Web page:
Impact of patient involvement in mental health research: longitudinal study

Liam Ennis*, Til Wykes

*Corresponding author for this work

Research output: Contribution to journalArticlepeer-review

187 Citations (Scopus)

Abstract

Background

It is deemed good practice to involve patients routinely in research but no study has investigated the practical benefits, particularly to successful recruitment.

Aims

To identify whether patient involvement is associated with study success.

Method

All studies listed on the Mental Health Research Network (MHRN) portfolio database (n=374) were interrogated using logistic regression, ANOVA and Pearson's correlation to identify associations with study characteristics, funding bodies and recruitment success.

Results

Patient involvement increased over time although in some areas of research it was limited. Some funders, especially the National Institute for Health Research (NIHR), had more associated patient involvement than others. Studies that involved patients to a greater extent were more likely to have achieved recruitment targets (chi(2)=4.58, P<0.005), defined as reaching at least 90% of the target.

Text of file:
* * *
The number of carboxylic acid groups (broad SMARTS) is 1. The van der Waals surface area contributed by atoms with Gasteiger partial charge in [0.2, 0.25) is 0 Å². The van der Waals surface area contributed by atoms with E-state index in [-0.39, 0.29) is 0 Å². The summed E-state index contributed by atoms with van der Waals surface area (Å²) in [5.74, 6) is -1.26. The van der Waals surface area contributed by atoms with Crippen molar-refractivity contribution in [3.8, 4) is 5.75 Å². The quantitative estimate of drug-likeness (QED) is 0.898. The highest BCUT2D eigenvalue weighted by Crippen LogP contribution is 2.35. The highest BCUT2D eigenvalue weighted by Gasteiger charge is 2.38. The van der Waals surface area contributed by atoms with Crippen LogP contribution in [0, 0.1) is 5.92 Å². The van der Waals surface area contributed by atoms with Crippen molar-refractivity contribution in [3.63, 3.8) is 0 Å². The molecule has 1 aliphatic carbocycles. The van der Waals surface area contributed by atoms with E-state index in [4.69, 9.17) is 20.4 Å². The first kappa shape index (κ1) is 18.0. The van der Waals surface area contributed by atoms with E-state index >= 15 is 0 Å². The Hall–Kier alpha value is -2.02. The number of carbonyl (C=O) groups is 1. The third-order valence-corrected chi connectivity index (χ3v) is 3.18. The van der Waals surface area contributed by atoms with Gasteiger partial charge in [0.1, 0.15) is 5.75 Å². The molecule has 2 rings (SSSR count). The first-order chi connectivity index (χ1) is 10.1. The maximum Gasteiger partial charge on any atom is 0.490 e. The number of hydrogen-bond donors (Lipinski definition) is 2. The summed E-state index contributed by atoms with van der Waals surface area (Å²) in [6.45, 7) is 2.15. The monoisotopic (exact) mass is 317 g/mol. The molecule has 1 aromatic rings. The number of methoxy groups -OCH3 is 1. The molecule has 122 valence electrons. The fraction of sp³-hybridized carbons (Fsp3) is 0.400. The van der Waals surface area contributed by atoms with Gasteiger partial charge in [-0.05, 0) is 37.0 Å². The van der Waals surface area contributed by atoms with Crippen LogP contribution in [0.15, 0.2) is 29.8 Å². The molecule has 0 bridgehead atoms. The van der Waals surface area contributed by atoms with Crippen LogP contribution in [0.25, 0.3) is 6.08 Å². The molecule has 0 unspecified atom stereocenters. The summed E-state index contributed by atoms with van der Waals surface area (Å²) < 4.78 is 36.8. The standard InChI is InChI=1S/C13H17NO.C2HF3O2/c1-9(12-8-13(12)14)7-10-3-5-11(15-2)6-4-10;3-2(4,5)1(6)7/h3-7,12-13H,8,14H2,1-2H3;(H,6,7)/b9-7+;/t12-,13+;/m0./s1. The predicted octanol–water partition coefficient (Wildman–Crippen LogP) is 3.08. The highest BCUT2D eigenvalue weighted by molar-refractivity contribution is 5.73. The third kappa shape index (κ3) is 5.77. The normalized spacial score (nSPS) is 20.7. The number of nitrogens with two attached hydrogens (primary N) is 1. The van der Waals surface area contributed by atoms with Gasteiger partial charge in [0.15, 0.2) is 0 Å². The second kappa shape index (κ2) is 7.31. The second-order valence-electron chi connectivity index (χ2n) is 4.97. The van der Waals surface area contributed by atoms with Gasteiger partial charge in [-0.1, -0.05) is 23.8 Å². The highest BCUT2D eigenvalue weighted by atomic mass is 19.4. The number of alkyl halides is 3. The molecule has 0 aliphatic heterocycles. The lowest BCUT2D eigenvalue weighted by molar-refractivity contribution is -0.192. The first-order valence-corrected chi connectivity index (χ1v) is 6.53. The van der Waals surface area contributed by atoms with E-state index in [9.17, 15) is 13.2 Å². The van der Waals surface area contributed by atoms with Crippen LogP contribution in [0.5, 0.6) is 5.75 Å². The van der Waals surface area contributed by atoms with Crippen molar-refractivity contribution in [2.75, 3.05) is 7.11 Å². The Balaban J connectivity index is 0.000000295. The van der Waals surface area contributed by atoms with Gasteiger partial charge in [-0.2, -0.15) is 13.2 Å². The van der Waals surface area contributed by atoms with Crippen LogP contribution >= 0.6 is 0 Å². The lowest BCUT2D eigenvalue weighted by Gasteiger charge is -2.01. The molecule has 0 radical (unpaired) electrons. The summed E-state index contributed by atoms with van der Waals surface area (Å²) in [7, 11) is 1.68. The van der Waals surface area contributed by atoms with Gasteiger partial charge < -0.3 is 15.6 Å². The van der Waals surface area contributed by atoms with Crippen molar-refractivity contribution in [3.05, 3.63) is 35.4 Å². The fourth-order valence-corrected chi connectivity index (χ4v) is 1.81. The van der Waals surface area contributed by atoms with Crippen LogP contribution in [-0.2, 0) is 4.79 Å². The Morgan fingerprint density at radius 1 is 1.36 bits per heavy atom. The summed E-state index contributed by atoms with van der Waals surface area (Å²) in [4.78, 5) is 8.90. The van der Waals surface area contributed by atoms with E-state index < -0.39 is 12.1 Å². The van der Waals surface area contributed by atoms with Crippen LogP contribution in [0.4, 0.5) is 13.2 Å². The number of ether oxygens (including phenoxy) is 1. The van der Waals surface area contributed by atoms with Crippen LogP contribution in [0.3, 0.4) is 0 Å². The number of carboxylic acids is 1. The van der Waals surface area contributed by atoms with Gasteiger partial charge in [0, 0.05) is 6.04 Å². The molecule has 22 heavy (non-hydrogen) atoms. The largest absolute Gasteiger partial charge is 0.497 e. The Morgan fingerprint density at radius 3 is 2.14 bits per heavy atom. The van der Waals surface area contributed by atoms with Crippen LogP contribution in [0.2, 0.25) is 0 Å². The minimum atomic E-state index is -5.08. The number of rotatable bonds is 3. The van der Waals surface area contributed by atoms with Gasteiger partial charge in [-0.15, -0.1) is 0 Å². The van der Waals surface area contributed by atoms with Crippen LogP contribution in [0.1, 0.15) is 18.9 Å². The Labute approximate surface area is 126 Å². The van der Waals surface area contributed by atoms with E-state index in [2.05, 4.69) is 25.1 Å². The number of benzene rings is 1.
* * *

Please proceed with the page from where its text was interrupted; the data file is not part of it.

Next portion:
Conclusions

This is the first time associations with study success have been identified for patient involvement. Researchers might now consider ways to involve patients more comprehensively as this is associated with study success. Further research is needed to explore this finding.

Original languageEnglish
Article numberN/A
Pages (from-to)381-386
Number of pages6
JournalBritish Journal of Psychiatry
Volume203
Issue number5
DOIs
Publication statusPublished - Nov 2013

Keywords

  • SERVICE USERS
  • OUTCOME MEASURES
  • PERCEPTIONS
  • CARE

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